On August 19, 2021, the U.S. Environmental Protection Agency (EPA) announced a collaborative agreement with Unilever to explore better ways to assess chemical risks associated with consumer products. According to EPA, this agreement builds on prior cooperation between EPA and Unilever regarding New Approach Methods (NAM), “which are a promising alternative to conventional toxicity testing that are intended to reduce reliance on the use of animals.” EPA states that the collaboration aims to establish a framework for the Next Generation of Risk Assessments based on NAMs. The collaboration will bring together more than $2 million in both monetary and in-kind contributions, including scientific expertise and equipment, to develop a comprehensive NAMs dataset for a minimum of 40 chemicals. According to EPA, the chemicals will be selected and grouped such that half will be benign and the other half will have known adverse implications for human health. These chemicals will be tested using a wide variety of NAMs, and the results will be compared between the two groups to determine how well particular NAMs can infer differences in risk. EPA states that these data will be used in case studies to evaluate the potential to use NAMs in regulatory decisions. All data generated through the collaboration will be in the public domain, allowing academic, corporate, government, and nonprofit scientists to use the project results in their own research.
 
EPA states that in addition to the data generated through the collaboration, EPA and Unilever will use chemical data from EPA’s high-throughput screening efforts and the federal government’s Tox21 consortium, which is a collaboration among EPA, the National Institutes of Health (NIH), and the U.S. Food and Drug Administration (FDA). According to EPA, “[t]hese automated chemical screening technologies rapidly test thousands of chemicals for their effects on human cells or cellular components that are critical to normal function.” EPA notes that data from these technologies are then incorporated into computational models to predict potential adverse health effects and estimate the amount of chemical that may cause these effects.


 

By Lynn L. Bergeson and Carla N. Hutton

The U.S. Environmental Protection Agency (EPA) announced on August 6, 2021, that it will provide $9,272,545 in funding to seven institutions for research to estimate better children’s chemical exposures from soil and dust ingestion. According to EPA, the research will focus on improving estimates of children’s ingestion rates of chemicals such as lead, mercury, polychlorinated biphenyls (PCBs), and asbestos. EPA states that “[a]ccurate, comprehensive measurements of soil and dust ingestion rates are critical for effective risk assessment, reduction, mitigation, and prevention measures.” The following researchers are receiving funding through EPA’s Science to Achieve Results (STAR) program to help improve children’s health:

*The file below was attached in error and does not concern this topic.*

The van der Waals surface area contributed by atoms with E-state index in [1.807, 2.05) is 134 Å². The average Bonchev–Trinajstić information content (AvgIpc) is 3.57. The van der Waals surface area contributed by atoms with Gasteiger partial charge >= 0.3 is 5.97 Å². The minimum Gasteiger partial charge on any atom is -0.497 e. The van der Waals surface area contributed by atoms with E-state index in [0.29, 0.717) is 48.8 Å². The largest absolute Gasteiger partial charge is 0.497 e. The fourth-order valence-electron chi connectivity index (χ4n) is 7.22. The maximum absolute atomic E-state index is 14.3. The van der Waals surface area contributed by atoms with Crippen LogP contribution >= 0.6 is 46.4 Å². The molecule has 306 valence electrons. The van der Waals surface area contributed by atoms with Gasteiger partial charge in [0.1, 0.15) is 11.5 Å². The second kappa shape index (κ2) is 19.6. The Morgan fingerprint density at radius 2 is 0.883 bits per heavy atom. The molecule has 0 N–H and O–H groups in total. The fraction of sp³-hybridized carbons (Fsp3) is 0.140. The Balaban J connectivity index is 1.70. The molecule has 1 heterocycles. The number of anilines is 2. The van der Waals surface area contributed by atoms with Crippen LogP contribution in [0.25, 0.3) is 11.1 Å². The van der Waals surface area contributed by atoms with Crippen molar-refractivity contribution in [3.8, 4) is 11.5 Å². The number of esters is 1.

• Emory University, Atlanta, Georgia, will conduct a community-based research study to understand and mitigate chemical contaminant exposure among children in neighborhoods with high lead and heavy metal contamination in soils around West Atlanta;
  • Florida International University, Miami, Florida, will estimate soil and dust ingestion rates in children by identifying specific tracers of dust and soil exposure combined with relevant environmental information;
  • Johns Hopkins University, Baltimore, Maryland, will create an integrated and innovative portfolio of tools and approaches to assess dust and soil exposures for children ages six months to six years via activity pattern and tracer studies;
  • New York University, New York, New York, will evaluate specific home environment factors and practices that lead to elevated levels of individual toxic substances ingestible by infants. According to EPA, the researchers hope to evaluate mitigation strategies to reduce infants’ exposure to harmful chemicals in household dust;
  • North Carolina Agricultural and Technical State University, Greensboro, North Carolina, will obtain data on dust loading on various objects and surfaces in children’s homes, foods, and children’s hands. The researchers will also conduct computer-aided investigations about children’s hand contacts and mouthing patterns;
  • University of California Davis, Davis, California, will develop an innovative method for determining children’s dust ingestion rates using unique tracer compounds identified in household dusts; and
  • University of Nevada-Reno, Reno, Nevada, will develop a behavior-driven dust and soil ingestion model to predict the dust and soil ingestion rate from children’s microenvironmental features and behavioral factors.